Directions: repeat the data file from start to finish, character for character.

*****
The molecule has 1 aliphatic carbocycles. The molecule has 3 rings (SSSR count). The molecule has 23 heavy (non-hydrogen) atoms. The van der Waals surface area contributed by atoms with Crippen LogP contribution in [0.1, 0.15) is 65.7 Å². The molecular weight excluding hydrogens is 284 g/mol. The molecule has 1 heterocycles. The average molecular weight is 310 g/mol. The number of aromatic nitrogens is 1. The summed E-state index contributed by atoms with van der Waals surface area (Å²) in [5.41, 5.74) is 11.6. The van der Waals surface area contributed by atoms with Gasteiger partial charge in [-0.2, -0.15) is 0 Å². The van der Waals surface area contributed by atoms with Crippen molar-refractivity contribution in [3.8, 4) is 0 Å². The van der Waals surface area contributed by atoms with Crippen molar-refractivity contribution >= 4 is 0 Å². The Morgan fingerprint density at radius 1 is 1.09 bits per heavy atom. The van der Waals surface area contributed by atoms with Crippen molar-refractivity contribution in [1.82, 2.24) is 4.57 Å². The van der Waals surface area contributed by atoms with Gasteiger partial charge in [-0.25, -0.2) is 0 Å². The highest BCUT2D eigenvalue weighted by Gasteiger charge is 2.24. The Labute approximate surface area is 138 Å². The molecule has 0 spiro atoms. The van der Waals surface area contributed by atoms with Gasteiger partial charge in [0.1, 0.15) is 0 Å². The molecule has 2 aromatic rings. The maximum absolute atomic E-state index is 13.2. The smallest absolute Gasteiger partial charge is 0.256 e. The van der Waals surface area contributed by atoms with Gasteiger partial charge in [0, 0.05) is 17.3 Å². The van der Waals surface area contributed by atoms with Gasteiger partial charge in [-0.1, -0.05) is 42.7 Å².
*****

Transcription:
The molecule has 1 aliphatic carbocycles. The molecule has 3 rings (SSSR count). The molecule has 23 heavy (non-hydrogen) atoms. The van der Waals surface area contributed by atoms with Crippen LogP contribution in [0.1, 0.15) is 65.7 Å². The molecular weight excluding hydrogens is 284 g/mol. The molecule has 1 heterocycles. The average molecular weight is 310 g/mol. The number of aromatic nitrogens is 1. The summed E-state index contributed by atoms with van der Waals surface area (Å²) in [5.41, 5.74) is 11.6. The van der Waals surface area contributed by atoms with Gasteiger partial charge in [-0.2, -0.15) is 0 Å². The van der Waals surface area contributed by atoms with Crippen molar-refractivity contribution in [3.8, 4) is 0 Å². The van der Waals surface area contributed by atoms with Crippen molar-refractivity contribution >= 4 is 0 Å². The Morgan fingerprint density at radius 1 is 1.09 bits per heavy atom. The van der Waals surface area contributed by atoms with Crippen molar-refractivity contribution in [1.82, 2.24) is 4.57 Å². The van der Waals surface area contributed by atoms with Gasteiger partial charge in [-0.25, -0.2) is 0 Å². The highest BCUT2D eigenvalue weighted by Gasteiger charge is 2.24. The Labute approximate surface area is 138 Å². The molecule has 0 spiro atoms. The van der Waals surface area contributed by atoms with Gasteiger partial charge in [0.1, 0.15) is 0 Å². The molecule has 2 aromatic rings. The maximum absolute atomic E-state index is 13.2. The smallest absolute Gasteiger partial charge is 0.256 e. The van der Waals surface area contributed by atoms with Gasteiger partial charge in [0, 0.05) is 17.3 Å². The van der Waals surface area contributed by atoms with Gasteiger partial charge in [-0.1, -0.05) is 42.7 Å².